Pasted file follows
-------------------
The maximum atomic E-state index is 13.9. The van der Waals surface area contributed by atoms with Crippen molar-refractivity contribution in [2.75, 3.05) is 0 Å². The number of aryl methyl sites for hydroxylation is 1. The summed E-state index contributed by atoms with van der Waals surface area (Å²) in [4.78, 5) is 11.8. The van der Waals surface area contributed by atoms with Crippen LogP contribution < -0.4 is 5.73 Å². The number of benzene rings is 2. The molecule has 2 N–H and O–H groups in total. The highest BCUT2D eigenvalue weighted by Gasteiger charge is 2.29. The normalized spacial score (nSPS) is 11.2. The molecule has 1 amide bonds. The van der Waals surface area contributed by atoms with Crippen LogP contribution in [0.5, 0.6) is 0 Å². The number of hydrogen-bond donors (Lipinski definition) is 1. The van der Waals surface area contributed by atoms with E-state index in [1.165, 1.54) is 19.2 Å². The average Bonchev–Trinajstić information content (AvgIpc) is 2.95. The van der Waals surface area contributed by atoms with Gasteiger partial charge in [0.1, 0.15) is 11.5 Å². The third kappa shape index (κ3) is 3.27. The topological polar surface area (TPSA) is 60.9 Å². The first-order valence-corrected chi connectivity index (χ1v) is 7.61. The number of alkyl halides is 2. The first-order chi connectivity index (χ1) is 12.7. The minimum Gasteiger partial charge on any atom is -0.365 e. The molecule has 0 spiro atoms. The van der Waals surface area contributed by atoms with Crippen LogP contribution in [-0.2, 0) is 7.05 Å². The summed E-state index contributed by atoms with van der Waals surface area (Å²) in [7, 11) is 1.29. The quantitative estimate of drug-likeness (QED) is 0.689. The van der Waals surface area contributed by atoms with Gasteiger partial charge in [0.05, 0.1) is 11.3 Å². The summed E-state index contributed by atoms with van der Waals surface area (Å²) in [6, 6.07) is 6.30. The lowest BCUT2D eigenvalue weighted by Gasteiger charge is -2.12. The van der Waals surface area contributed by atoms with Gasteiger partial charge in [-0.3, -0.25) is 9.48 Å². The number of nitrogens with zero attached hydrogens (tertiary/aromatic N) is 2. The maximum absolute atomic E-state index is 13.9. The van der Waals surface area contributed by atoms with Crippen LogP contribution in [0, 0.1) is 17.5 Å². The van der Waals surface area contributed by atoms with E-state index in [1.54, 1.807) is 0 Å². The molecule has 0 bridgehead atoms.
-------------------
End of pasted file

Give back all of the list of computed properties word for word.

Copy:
The maximum atomic E-state index is 13.9. The van der Waals surface area contributed by atoms with Crippen molar-refractivity contribution in [2.75, 3.05) is 0 Å². The number of aryl methyl sites for hydroxylation is 1. The summed E-state index contributed by atoms with van der Waals surface area (Å²) in [4.78, 5) is 11.8. The van der Waals surface area contributed by atoms with Crippen LogP contribution < -0.4 is 5.73 Å². The number of benzene rings is 2. The molecule has 2 N–H and O–H groups in total. The highest BCUT2D eigenvalue weighted by Gasteiger charge is 2.29. The normalized spacial score (nSPS) is 11.2. The molecule has 1 amide bonds. The van der Waals surface area contributed by atoms with Crippen LogP contribution in [0.5, 0.6) is 0 Å². The number of hydrogen-bond donors (Lipinski definition) is 1. The van der Waals surface area contributed by atoms with E-state index in [1.165, 1.54) is 19.2 Å². The average Bonchev–Trinajstić information content (AvgIpc) is 2.95. The van der Waals surface area contributed by atoms with Gasteiger partial charge in [0.1, 0.15) is 11.5 Å². The third kappa shape index (κ3) is 3.27. The topological polar surface area (TPSA) is 60.9 Å². The first-order valence-corrected chi connectivity index (χ1v) is 7.61. The number of alkyl halides is 2. The first-order chi connectivity index (χ1) is 12.7. The minimum Gasteiger partial charge on any atom is -0.365 e. The molecule has 0 spiro atoms. The van der Waals surface area contributed by atoms with Crippen LogP contribution in [-0.2, 0) is 7.05 Å². The summed E-state index contributed by atoms with van der Waals surface area (Å²) in [7, 11) is 1.29. The quantitative estimate of drug-likeness (QED) is 0.689. The van der Waals surface area contributed by atoms with Gasteiger partial charge in [0.05, 0.1) is 11.3 Å². The summed E-state index contributed by atoms with van der Waals surface area (Å²) in [6, 6.07) is 6.30. The lowest BCUT2D eigenvalue weighted by Gasteiger charge is -2.12. The van der Waals surface area contributed by atoms with Gasteiger partial charge in [-0.3, -0.25) is 9.48 Å². The number of nitrogens with zero attached hydrogens (tertiary/aromatic N) is 2. The maximum absolute atomic E-state index is 13.9. The van der Waals surface area contributed by atoms with Crippen LogP contribution in [0, 0.1) is 17.5 Å². The van der Waals surface area contributed by atoms with E-state index in [1.54, 1.807) is 0 Å². The molecule has 0 bridgehead atoms.